A federal appeals court in the U.S. has revived a $1-billion lawsuit by Viacom against YouTube over the company's unauthorized posting of Viacom content. Viacom had previously sued YouTube, claiming the website allowed users to post copyrighted Viacom content without permission between 2005 and 2008. The US Second Circuit Court of Appeals has reassigned the case to a lower court, instructing it to determine whether YouTube was aware of the copyright infringements.
The list of newspaper websites with paid subscriptions is growing, as the Los Angeles Times has announced plans to begin charging readers for online content. As of March 5th, visitors to the Los Angeles Times' website will only be able to view a certain number of stories for free. Once the monthly limit of fifteen articles is reached, they will be asked to buy a digital subscription for $0.99. A number of other publications are implementing such subscription services, including the Chicago Tribune.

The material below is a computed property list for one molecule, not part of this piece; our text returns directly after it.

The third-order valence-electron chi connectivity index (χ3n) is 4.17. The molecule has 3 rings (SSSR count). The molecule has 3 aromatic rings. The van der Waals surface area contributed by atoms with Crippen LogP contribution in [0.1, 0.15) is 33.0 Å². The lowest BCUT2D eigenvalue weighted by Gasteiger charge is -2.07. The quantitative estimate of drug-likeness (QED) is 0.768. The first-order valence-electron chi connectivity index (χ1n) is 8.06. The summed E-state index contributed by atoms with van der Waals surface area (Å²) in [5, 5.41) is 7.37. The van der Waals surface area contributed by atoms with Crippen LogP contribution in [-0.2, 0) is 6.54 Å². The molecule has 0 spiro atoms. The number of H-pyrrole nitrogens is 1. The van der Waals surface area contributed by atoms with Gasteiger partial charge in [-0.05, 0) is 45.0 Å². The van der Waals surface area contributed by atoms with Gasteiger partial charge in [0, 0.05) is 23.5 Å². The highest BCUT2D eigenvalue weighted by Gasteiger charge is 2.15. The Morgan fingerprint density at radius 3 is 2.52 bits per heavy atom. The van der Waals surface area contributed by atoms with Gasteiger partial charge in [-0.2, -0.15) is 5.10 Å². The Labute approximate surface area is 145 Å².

Viacom's profits plummeted 65% in the fourth quarter due to lower advertising sales at its cable television networks. The media company depends almost entirely on its cable channels, including MTV, Nickelodeon, BET, VH1 and Comedy Central, for its income.